I had a conversation with PhotoJoseph (Youtuber) during his live stream today, and felt inspired to write up a guide of how I do my backup solution. While it may be technical to some, the overall design is made to be low cost, versatile, easy once setup and scalable with at least some technical knowledge. There is the saying “You pay for convienence”, but that isn’t always the case.
Backups are important to a photographer. With the size of media in raw formats being so high, backup solutions can become a burden to maintain day to day. Disaster recovery is a pivotal part of any digital media user, and to accomplish this, it is typical to back up to multiple locations and multiple ways based on needs.
A generic backup plan may/should include these 5 steps:
- local This is stored on a local computer and is typically the original copy.
- external backup This is a physical external drive that is a mirror of the local copy.
- shared drive This is a directory or drive shared via a network but is not always on the cloud. Dropbox is an example of this.
- cloud storage This is made to be available remotely, and accessible from any location, and also acts as another backup.
- LTS cloud LTS stands for long term storage, and is rarely accessed except in emergencies.
Over time, the local copy, external backup, and shared drive are likely to run out of space. What do you do when this happens? How do you maintain your backup and ensure data is available on all platforms as much as possible?
- (external backup) rsync is built into OSX.
- (external backup) Timemachine is built into OSX. Cost: Free
- (shared drive) Google Photos for shared drive backup/distribution. Cost: Free (for resized images)
- (LTS cloud) Coldline from Google Storage for remote cloud backup storage. Cost: $0.007/GB/mo.
- (optional shared drive) Syncthing for shared drive backup/distribution. Cost: Free. Once they add a preview and not sync option to this, it will be viable for this setup.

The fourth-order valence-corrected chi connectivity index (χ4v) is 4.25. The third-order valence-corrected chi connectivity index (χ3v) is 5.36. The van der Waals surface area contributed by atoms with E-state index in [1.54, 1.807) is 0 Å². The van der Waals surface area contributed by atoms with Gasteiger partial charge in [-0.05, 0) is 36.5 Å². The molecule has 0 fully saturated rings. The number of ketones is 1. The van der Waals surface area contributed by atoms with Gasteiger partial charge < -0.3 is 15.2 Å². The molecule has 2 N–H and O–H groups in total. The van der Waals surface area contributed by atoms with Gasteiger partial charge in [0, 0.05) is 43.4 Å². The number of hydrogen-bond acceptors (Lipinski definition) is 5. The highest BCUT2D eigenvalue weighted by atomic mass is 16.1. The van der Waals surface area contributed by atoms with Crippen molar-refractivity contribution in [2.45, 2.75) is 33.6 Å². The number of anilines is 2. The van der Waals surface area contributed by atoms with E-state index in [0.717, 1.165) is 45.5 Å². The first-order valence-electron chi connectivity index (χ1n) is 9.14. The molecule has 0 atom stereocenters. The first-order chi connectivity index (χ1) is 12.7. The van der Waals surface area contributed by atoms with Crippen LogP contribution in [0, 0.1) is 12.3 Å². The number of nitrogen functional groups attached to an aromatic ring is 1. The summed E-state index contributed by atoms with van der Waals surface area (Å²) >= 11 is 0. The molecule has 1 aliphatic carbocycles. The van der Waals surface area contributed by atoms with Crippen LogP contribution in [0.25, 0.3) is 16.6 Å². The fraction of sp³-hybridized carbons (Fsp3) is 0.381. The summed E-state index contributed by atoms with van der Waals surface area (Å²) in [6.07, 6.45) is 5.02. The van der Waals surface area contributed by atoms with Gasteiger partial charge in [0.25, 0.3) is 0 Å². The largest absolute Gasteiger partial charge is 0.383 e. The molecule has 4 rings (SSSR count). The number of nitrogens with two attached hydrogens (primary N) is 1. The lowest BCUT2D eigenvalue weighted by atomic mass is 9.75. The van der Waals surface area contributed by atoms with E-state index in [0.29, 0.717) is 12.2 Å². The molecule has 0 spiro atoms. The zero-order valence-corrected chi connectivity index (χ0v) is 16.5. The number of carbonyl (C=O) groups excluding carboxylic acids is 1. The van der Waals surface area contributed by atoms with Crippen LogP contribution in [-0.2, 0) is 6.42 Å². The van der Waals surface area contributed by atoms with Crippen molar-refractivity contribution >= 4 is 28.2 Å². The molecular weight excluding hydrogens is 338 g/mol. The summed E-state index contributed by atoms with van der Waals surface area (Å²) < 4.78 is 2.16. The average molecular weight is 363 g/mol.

My breakdown of setup:
- Take an older computer laying around and turn it into your server. Any OS works, really.
- Purchase at least 4 external drives. If you need high performance you can opt in for internal drives, but be sure your computer supports hot-swappable SATA (or alternatively e-SATA). In my case, each drive is 4 terabytes.
- Plug in each drive and label them, e.g. A, A-Backup, B, B-Backup. I give my drives unique labels to easily identify them. You can also date them or however you like to label.
- Take any older computer you have laying around and install the external drives.
- Install Desktop Uploader to sync each drive to your google photos. (For OSX/Linux, you can use gDrive to do automated CLI interactions/rsync style backup). By default, RAW and other unsupported formats are ignored, but this is primarily for tracking and sharing with customers.
- (technical, dropbox is an alternative) Configure sharing (samba or windows network sharing in any form) on the server of each letter drive, so users can access the drives.
- (technical, dropbox is an alternative) Configure VPN to allow your sharing to be accessible from remote devices.
- Create crons to rsync A to A-Backup (and all lettered drives), and email on failure.
- Create another cron to rsync A to google cloud bucket backup, and email on failure.
- Google photos can be set up to create albums based on folder. Once configured, you can share with customers specific albums by email for them to preview and give feedback.
Over time, when a drive gets too full of content, you can opt to purchase additional drives or empty them to re-use it as a new label. Group projects based on the different drives.
If a failure happens, you will have a shared backup, a external backup, on site, and a remote backup on the cloud via coldline.